When politicians push people to their limits | Iggy Fenech

    When the news broke that UK Prime Minister Boris Johnson had been moved to intensive care due to COVID-19 complications, people all over the UK – and Malta, because we still feel a great affinity to our former colonisers – had their say on whether he deserved his fate. One Derbyshire councillor in particular lost her place in the (UK’s) Labour Party after writing he ‘completely deserves this’ on Facebook.

    This whole debate has its roots in a number of elements including the fact that the UK, under Johnson’s premiership, originally opted for herd immunity rather than containment (a move that would have left even more thousands dead in its wake), and that Conservative governments often underfunded the NHS. Boris also prided himself in continuing to shake everyone’s hands despite the obvious health risks.

    We all think terrible thoughts and we all have our own ideas of how karma should work, but the leap between thinking something and actually writing it out is massive, particularly when it comes to other people’s health. Yet, all this begs the question: how are politicians allowed to govern us, make decisions that could potentially be fatal to us and our loved ones, allowed to get away with it, and then be protected from our ire, too?

    This made me think of the driving instructor who hurled insults at Professor Charmaine Gauci outside PBS a week ago. Sure she was in the wrong in doing that, but I think the problem wasn’t her anger, but rather who her anger was aimed at.

    Professor Gauci has become a national treasure in these most troubled of times, as have Minister Chris Fearne and countless other nameless and faceless workers who are keeping us safe and well stocked while risking their health and that of their families.

    But not everyone else in government has been so forthcoming and it’s of little wonder that that poor woman cracked.

    Driving instructors, as well as many others, are not being given government aid, which has put them between a rock and a hard place: should they go to work and put their health (and that of their family, their clients and, subsequently, their families) at risk or sit this one out and face the prospect of starvation? The whole situation makes even less sense when you consider that most learners wouldn’t even turn up to their lessons, meaning that even if driving instructors do go to work, they are still bound to operate at a loss.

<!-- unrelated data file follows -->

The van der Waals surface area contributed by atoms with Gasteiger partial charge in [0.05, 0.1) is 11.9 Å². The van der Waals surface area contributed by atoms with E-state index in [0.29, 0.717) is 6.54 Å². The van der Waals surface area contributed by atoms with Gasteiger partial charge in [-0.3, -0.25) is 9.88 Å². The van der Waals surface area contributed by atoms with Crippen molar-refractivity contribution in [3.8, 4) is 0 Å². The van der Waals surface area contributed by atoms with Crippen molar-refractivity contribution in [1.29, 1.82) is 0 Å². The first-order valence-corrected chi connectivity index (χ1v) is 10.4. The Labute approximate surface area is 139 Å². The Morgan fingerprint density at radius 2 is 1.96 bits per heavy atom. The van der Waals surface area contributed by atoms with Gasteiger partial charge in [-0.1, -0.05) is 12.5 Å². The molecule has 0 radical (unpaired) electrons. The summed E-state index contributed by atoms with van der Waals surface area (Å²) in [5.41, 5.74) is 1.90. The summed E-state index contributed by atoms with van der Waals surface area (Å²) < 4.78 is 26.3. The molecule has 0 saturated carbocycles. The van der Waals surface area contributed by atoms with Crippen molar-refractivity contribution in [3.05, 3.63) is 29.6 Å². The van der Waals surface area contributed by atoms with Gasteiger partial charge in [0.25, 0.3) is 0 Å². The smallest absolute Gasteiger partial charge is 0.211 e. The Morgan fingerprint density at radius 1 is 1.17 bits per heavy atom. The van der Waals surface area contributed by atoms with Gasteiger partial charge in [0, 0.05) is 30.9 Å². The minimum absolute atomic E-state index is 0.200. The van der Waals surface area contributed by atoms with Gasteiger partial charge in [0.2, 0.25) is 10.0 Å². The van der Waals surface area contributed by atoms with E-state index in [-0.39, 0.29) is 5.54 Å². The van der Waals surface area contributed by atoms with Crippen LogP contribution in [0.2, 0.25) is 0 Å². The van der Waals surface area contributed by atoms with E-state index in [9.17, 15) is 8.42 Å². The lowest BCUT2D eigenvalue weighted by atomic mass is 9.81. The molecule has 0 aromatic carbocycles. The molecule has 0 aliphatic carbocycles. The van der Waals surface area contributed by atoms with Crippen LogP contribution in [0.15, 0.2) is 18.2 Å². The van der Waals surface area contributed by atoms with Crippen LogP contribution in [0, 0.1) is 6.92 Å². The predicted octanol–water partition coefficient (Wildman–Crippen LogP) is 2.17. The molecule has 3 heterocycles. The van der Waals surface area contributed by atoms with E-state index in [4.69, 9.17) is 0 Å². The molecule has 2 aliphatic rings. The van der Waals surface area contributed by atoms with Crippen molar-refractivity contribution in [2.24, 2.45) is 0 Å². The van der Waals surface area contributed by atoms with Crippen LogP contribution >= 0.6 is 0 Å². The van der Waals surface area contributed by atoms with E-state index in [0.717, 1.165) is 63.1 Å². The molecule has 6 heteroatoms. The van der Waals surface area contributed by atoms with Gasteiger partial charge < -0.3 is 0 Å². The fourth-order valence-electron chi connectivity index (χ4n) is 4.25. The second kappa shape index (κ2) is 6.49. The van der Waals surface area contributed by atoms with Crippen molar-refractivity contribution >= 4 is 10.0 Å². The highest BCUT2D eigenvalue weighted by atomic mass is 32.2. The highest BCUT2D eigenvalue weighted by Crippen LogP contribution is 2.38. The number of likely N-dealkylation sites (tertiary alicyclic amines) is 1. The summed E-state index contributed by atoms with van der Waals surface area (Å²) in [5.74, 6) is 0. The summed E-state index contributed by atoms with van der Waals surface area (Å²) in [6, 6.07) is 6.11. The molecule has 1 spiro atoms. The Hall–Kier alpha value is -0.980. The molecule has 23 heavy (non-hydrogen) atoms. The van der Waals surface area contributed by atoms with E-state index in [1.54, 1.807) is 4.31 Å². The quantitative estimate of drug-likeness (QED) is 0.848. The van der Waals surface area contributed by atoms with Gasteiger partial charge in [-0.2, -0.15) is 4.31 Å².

The problem in this case are the mixed messages they were receiving: one day Transport Malta says that it’s going to suspend driving lessons and the next it says it’s revoking its decision. One day these workers are being told that no one is going to be left behind and the next the Government’s financial package completely ignores their sector and their plight.

    Photo by DOI

    And it doesn’t stop with driving instructors, either. We are told to stay at home, our schools are closed, restaurants and shops can’t open, but hunters are allowed to roam the countryside to kill birds. We are told not to leave the house unless absolutely necessary and to stay two metres away from others, but then the Minister for Education makes an unnecessary trip to University to be photographed less than two metres away from others while joining in on an online lesson. Across the channel, meanwhile, residents of Gozo Hospital’s ward Sant Anna were meant to be relocated two weeks ago, but then they were left there and now there’s an elderly patient who has tested positive for COVID-19.

    What some politicians in Malta (and abroad) don’t seem to be realising is that people are quickly reaching the end of their tether. They are worried, they are scared, and they are panicking about their health, their families and their livelihood. That is bound to lead to outbursts that may not be acceptable to society.

    It’s also becoming glaringly obvious that while politicians can do just as they please, people just aren’t allowed to point out the obvious: from what we know, Boris Johnson was indeed irresponsible with his health and that of his constituents. Driving instructors (as well as thousands of other professionals) are being treated as second-class citizens. And politicians are pushing us to our limits.

    Shakespeare had the perfect way of describing how some people are feeling in all this:

    “As flies to wanton boys are we to the gods;
    They kill us for their sport.”